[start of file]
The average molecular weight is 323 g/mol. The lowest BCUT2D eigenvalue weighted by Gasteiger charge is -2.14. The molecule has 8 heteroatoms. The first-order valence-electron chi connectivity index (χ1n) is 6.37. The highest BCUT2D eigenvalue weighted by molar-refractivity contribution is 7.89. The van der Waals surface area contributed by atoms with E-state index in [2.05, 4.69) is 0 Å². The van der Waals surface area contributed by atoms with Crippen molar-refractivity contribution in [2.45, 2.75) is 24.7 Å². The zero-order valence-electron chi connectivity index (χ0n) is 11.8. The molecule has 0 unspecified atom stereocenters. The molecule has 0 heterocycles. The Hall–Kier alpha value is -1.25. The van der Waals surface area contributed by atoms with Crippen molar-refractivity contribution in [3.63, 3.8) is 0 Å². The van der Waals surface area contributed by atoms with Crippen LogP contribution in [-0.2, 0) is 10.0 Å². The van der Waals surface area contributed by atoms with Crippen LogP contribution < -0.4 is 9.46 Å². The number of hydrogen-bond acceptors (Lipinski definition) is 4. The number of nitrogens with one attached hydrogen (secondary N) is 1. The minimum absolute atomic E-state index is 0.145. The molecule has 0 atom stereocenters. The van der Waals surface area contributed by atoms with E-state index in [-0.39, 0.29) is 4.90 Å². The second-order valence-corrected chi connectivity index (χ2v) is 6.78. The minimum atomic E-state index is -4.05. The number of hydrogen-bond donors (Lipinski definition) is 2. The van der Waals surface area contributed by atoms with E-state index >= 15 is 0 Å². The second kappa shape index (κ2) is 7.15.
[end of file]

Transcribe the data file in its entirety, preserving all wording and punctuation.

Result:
The average molecular weight is 323 g/mol. The lowest BCUT2D eigenvalue weighted by Gasteiger charge is -2.14. The molecule has 8 heteroatoms. The first-order valence-electron chi connectivity index (χ1n) is 6.37. The highest BCUT2D eigenvalue weighted by molar-refractivity contribution is 7.89. The van der Waals surface area contributed by atoms with E-state index in [2.05, 4.69) is 0 Å². The van der Waals surface area contributed by atoms with Crippen molar-refractivity contribution in [2.45, 2.75) is 24.7 Å². The zero-order valence-electron chi connectivity index (χ0n) is 11.8. The molecule has 0 unspecified atom stereocenters. The molecule has 0 heterocycles. The Hall–Kier alpha value is -1.25. The van der Waals surface area contributed by atoms with Crippen molar-refractivity contribution in [3.63, 3.8) is 0 Å². The van der Waals surface area contributed by atoms with Crippen LogP contribution in [-0.2, 0) is 10.0 Å². The van der Waals surface area contributed by atoms with Crippen LogP contribution < -0.4 is 9.46 Å². The number of hydrogen-bond acceptors (Lipinski definition) is 4. The number of nitrogens with one attached hydrogen (secondary N) is 1. The minimum absolute atomic E-state index is 0.145. The molecule has 0 atom stereocenters. The van der Waals surface area contributed by atoms with E-state index in [-0.39, 0.29) is 4.90 Å². The second-order valence-corrected chi connectivity index (χ2v) is 6.78. The minimum atomic E-state index is -4.05. The number of hydrogen-bond donors (Lipinski definition) is 2. The van der Waals surface area contributed by atoms with E-state index >= 15 is 0 Å². The second kappa shape index (κ2) is 7.15.